The Heart-Stopping Beauty of the Swift
Innate genius, and press-ups
Hello. This post is about Birds. And it touches on Death. I didn’t intend it to, but Death seems kind of unavoidable…👀
This week, I met a Swift for the first time. I had seen Swifts before, soaring across the skies in the UK from early May, but I had never seen one up close. This is because Swifts very rarely land—they literally eat, drink, bathe, mate, and sleep on the wing; staying airborne for 10 months at a time1. If that fact is new to you, I highly encourage pausing for a second to take it in.
Swifts leave the UK in July & August to fly 6000 miles or so to Sub-Saharan Africa, where they spend the winter. They are incredibly fast flyers, with top speeds of 70 miles (112km) per hour.
The Swift I met has an injured back leg, and is currently unable to fly. Meeting this majestic being up-close is hard to describe. I have never been to Vatican City, but I know that it houses one of Michelangelo’s most seminal sculptures; the Pieta. It depicts the moment following Christ’s crucifixion, when his body had been taken from the cross and given to Mary, to hold. That this work of art was carved from a singular piece of marble (Michelangelo called it the most perfect block of marble he had ever used), and that it was created by Michelangelo when he was just 23 years old, continually stuns me. The piece itself is literally breath-taking.
I reference this because I found myself having a similar response to seeing this Swift up-close. The design of his wings, so precise, so perfect, like something I had only ever seen before in art history books. The strength in his working leg extraordinary. The shape of his head, his tiny beak (sitting deceptively at the front of a large mouth—all the better to eat on the wing with) and with an expression that, to me, suggests he knows an awful lot more about freedom, determination and the natural way of things than I could ever hope to.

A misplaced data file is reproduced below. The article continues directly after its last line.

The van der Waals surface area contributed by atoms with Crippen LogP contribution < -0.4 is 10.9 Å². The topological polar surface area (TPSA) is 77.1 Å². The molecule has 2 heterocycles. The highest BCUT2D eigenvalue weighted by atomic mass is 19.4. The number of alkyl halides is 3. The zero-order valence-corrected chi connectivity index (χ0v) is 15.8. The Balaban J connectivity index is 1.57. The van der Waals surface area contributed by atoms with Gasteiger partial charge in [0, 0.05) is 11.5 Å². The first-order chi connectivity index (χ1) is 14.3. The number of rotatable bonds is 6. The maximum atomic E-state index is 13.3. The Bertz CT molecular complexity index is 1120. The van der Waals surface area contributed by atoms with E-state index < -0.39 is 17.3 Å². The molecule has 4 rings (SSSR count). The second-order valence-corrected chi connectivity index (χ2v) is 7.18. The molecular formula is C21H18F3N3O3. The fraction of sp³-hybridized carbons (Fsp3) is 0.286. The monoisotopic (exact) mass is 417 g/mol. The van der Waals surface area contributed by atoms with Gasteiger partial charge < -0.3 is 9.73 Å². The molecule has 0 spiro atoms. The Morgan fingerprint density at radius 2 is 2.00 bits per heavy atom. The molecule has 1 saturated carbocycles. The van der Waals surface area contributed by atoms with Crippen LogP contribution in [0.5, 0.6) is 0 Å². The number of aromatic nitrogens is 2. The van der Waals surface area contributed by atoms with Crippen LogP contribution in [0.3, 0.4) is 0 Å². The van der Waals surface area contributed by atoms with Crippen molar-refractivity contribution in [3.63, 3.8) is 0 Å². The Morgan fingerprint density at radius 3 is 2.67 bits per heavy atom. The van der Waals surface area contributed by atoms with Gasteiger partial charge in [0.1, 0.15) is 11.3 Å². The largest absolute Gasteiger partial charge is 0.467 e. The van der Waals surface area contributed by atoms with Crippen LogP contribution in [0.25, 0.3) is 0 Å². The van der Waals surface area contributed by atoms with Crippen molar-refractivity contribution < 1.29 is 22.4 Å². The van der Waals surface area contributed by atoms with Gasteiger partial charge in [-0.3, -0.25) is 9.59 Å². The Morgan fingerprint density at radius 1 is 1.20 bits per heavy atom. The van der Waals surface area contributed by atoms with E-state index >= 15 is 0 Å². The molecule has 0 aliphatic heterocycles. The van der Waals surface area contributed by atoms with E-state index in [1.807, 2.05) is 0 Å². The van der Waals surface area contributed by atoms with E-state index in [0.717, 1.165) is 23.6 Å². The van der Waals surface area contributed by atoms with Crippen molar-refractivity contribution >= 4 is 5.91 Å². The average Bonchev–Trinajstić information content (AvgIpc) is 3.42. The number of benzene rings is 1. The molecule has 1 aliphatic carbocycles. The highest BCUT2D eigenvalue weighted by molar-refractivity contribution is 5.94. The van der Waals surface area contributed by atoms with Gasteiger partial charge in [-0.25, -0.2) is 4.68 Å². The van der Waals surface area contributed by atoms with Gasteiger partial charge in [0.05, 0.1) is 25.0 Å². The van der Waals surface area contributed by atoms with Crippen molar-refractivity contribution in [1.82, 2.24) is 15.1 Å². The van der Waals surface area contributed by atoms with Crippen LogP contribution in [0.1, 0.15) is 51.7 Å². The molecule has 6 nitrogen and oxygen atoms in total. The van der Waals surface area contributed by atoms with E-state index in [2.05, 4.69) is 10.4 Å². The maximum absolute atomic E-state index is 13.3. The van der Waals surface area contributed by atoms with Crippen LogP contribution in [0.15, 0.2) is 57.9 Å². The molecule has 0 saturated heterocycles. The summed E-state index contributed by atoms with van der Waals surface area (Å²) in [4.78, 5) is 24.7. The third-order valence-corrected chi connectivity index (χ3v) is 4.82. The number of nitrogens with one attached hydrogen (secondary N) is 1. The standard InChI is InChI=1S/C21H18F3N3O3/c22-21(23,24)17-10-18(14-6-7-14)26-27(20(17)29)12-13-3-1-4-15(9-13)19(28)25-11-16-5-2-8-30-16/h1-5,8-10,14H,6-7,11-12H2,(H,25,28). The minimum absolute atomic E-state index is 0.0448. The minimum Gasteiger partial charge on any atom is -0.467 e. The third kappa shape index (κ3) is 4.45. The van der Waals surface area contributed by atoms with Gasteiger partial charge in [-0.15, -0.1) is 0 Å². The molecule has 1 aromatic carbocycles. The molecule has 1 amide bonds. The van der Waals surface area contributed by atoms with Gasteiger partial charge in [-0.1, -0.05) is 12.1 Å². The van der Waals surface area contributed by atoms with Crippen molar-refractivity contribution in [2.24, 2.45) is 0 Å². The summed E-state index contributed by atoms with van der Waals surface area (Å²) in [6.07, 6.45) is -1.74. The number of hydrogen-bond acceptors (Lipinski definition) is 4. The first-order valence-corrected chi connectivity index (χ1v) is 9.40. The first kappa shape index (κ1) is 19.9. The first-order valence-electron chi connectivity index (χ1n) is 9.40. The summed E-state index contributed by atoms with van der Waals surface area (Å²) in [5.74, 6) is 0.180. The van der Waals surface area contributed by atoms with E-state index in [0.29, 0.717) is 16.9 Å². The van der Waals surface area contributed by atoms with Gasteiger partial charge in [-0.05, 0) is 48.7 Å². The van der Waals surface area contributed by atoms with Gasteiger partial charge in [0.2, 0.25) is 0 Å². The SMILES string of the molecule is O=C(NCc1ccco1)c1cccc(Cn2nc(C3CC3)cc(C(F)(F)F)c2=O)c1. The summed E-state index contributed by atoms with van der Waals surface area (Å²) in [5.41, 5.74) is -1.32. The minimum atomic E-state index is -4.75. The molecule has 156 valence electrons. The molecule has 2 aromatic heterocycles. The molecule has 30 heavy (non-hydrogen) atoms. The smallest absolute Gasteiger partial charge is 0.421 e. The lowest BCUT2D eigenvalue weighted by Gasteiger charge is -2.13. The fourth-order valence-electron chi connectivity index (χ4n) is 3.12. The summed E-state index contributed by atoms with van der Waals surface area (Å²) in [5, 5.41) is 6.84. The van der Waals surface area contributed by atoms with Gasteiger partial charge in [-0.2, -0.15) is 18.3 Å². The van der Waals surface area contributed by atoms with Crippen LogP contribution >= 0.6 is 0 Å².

Heart-stopping beauty abounds. May we all have the courage, and the discipline, to attune to it.
Baby Swifts spend around the first six weeks of their lives in the nest. When they successfully leave the nest, they take to the air and make the trip to Africa. How is it that a bird can be born, know only the confines of its nest, and then take immediately to the sky for a whole 10 months? Innate genius, it would seem. Innate genius, and press-ups. I’m not kidding, baby Swifts do wing-press-ups so that they have the strength to fly like pros on their first go. Check this out:
So, now to the Death bit, I suppose. Thinking of innate genius got me thinking about something that Stephen Jenkinson (author, teacher, activist, poet, and my mentor—unknown to him) wrote in his book Die Wise: A Manifesto for Sanity and Soul:
“Dying is a natural thing, and left to its natural self each living thing knows how to die. The body has the genius of a natural thing, and it knows how to obey the accumulation of time, wear and tear, disease and symptoms.”
Indeed. The Swift innately knows to build his muscles in preparation for a trip that he innately knows he will take. Birds innately know how to make nests. It would seem that human stem cells innately know which type of cell to become (they’re still trying to figure that one out). The body has the genius of a natural thing. There is so much information, so much genius, available to us (natural things that we are) which is drowned out by the noise of the supposed normality that we have been sold.
May you notice the beauty by which you are surrounded.
May you hear and trust the wisdom which resides, innately, within you.
And, please, may you say a little prayer for the healing of our Swift friend.
Thank you ❤️
Swifts bathe by flying, slowly, through falling rain—a most soothing thought.